In game studies returning to Huizinga has a slightly religious quality about it. Like going back to the source, or font of wisdom. Quoting from Huizinga is a little like quoting from scripture, his work has that place in the discipline and authors expect it to have the force of gospel. It is also like scripture in that there is a poetry to it and everyone gets their own thing out of it. My turn.
Now in myth and ritual the great instinctive forces of civilized life have their origin: law and order, commerce and profit, craft and art, poetry, wisdom and science. All are rooted in the primaeval soil of play. (Huizinga, 1949, p5)
In Homo Ludens, he charts the parallels between ritual and play. He shows that many of the key formal characteristics are similar and quite definitely says that ritual comes out of play. If play is to be taken as performance and mimicry then that goes against what Turner says in the Anthropology of Experience, in that ritual doesn’t come out of performance, but out of redressive social activity. Which leads on to Chapter 3 of Homo Ludens, where Huizinga discusses play in its function to explore and construct social structures. This works nicely with Turner’s take on ritual being a place to break down social structure and experience relations through the anti-structure of communitas.
Huizinga’s first characteristic of play is that it is free and voluntary. Which makes it unlike a rite of passage according to Turner. Play becomes liminoid rather than liminal in that there is a choice as to whether you do it or not.
His second characteristic of play is that it is outside “ordinary” life in its character, duration and location. This is exactly the liminal aspect that rituals achieve and so there is functional similarity here.
Play creates order and there are rules to play by. Having a three year old makes me very aware that so called paidia, or free play, has very definite and unbreakable rules. Again rituals have very set, symbolic structures that give them power and practicality. Turner’s anti-structure is intended to be the set of rules that function inside liminal processes, not just the negation of structure.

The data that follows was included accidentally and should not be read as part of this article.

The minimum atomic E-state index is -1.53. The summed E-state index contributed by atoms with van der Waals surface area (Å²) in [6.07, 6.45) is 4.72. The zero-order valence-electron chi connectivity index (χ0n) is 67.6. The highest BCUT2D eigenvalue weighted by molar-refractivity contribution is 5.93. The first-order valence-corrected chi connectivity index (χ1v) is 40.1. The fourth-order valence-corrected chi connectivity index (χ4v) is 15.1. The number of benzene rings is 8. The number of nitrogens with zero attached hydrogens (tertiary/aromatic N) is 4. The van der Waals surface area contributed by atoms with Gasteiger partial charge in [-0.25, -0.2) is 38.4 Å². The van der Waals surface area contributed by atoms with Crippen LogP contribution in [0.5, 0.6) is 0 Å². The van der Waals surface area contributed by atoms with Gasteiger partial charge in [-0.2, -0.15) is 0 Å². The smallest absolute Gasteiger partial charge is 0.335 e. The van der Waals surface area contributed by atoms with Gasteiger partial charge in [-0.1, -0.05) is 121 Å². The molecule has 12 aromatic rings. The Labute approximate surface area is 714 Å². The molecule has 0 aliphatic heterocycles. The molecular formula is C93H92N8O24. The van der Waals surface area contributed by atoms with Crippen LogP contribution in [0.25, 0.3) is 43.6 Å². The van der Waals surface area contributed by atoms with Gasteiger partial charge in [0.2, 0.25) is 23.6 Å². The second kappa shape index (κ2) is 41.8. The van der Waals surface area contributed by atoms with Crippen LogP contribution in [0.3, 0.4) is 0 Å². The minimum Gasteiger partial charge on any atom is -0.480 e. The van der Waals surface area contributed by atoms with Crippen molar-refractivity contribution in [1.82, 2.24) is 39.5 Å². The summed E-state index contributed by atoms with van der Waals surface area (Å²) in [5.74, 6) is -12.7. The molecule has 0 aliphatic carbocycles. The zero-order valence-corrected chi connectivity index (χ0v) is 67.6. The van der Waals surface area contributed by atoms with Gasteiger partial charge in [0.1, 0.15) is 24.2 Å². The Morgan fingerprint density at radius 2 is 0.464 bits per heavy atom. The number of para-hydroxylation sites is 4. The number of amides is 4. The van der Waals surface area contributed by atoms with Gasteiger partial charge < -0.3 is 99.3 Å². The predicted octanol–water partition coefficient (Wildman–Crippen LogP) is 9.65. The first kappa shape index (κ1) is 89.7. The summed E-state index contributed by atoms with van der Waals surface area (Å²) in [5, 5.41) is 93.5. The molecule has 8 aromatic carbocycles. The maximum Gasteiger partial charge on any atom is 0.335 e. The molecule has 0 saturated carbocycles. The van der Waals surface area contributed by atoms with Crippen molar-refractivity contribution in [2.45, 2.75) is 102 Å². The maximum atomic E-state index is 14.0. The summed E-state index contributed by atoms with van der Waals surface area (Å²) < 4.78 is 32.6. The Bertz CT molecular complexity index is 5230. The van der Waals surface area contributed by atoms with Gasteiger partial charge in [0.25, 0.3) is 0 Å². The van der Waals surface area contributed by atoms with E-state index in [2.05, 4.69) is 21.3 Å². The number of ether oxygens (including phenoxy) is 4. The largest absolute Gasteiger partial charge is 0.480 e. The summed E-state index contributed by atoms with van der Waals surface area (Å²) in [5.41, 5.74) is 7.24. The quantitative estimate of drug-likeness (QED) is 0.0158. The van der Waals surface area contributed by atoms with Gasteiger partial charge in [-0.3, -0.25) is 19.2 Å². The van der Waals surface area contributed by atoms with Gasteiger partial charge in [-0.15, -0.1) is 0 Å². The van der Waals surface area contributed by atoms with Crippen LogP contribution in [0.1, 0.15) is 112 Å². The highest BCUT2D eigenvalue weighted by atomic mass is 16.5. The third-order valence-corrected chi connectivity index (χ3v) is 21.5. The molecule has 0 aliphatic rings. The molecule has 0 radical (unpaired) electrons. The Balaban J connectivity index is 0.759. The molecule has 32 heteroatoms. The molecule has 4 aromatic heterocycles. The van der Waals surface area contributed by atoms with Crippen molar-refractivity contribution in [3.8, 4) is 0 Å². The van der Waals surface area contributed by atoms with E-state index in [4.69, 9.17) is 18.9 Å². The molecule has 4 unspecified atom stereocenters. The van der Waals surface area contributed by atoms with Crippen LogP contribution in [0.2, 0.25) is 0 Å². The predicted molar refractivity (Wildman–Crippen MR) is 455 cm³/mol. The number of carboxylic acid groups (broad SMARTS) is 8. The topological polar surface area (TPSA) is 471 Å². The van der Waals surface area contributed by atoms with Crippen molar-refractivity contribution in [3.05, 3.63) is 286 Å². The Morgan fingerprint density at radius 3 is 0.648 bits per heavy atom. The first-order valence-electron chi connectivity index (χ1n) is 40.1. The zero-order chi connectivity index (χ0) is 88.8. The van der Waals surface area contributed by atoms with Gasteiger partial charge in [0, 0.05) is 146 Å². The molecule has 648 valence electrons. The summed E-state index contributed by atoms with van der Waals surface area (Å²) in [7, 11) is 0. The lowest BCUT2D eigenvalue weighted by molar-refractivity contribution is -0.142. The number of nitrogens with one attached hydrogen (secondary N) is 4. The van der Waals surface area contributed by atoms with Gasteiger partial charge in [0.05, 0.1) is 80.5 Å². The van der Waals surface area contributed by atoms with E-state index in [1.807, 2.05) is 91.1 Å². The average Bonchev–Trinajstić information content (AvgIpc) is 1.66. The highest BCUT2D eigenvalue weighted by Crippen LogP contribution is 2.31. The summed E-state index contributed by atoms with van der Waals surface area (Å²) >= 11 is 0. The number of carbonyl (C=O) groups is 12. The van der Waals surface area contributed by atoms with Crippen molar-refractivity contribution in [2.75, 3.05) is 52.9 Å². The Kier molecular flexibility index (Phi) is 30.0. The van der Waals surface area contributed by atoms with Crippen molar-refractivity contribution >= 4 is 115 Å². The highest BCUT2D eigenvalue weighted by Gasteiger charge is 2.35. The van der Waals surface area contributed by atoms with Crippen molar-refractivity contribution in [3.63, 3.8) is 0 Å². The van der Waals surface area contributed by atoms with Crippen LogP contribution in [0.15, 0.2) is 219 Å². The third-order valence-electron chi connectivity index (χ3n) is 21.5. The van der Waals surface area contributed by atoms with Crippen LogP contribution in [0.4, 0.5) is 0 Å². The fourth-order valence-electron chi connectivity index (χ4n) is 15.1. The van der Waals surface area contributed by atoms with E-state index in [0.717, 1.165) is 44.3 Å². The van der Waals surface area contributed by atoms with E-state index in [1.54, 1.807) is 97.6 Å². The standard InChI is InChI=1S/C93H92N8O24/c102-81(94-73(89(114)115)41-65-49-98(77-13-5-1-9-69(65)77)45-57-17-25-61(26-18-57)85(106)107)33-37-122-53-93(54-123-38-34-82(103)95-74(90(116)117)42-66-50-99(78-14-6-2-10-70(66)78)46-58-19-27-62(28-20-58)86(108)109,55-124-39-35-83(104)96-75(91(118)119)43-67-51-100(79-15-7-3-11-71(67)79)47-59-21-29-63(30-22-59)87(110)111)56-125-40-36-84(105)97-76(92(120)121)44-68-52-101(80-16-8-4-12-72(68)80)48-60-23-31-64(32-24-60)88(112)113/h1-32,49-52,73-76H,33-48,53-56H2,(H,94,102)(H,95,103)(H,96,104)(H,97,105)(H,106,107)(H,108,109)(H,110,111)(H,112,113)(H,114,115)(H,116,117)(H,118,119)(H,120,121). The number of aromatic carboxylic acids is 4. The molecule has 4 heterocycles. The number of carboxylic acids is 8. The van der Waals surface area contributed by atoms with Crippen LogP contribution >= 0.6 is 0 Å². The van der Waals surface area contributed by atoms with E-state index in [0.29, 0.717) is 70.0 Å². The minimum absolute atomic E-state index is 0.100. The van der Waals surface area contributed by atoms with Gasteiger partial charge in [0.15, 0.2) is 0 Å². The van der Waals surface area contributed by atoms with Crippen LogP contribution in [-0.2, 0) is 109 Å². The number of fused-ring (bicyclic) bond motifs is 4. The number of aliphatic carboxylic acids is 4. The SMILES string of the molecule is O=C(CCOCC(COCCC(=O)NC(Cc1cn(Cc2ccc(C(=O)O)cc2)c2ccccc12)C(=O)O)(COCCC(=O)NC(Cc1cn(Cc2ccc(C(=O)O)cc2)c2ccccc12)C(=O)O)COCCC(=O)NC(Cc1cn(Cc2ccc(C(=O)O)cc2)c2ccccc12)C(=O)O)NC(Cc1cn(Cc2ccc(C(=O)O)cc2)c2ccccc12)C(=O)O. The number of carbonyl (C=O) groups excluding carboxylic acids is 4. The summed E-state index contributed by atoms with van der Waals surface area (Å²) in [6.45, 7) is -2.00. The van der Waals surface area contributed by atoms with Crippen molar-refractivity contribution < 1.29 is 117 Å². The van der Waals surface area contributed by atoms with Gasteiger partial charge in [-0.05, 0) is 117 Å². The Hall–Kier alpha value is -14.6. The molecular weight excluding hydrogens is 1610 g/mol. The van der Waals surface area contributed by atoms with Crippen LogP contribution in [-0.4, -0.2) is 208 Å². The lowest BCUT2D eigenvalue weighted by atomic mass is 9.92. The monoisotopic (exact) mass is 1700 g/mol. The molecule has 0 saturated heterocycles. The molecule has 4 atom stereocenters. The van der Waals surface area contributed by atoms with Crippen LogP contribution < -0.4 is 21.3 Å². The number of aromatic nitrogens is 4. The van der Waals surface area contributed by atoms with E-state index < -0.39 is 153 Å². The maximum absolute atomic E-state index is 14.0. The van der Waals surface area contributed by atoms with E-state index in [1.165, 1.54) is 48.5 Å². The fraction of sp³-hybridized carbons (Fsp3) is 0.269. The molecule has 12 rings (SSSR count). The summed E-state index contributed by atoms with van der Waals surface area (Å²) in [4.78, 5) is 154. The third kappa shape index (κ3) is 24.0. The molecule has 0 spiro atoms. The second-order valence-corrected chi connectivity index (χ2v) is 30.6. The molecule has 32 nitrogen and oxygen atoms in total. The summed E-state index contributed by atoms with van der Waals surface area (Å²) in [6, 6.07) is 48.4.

Finally play has no material interest, or the achievement inside a game does not carry over into the real world. This is always a hotly debated aspect of games, and has largely been debunked. Ritual by its very nature causes a real world change in the participant(s). They go from one life stage to another, experience crises or cross the boundaries between seasons. The effects of ritual is very closely tied into the real world. However liminoid experiences are those that are only expected to make a change in the individuals perceptions and not have a wider social-structural effect.
In Homo Ludens, Huizinga hit on some interesting similarities, but was too quick to jump in to equating play and ritual as having similar social functions. Through Turner’s communitas, anti-structure and liminoid distinctions the similarities and differences can be discussed in a more nuanced way. Turner never mentions Huizinga, but I would be surprised if he had not encountered the work, and I would be interested in knowing his opinions.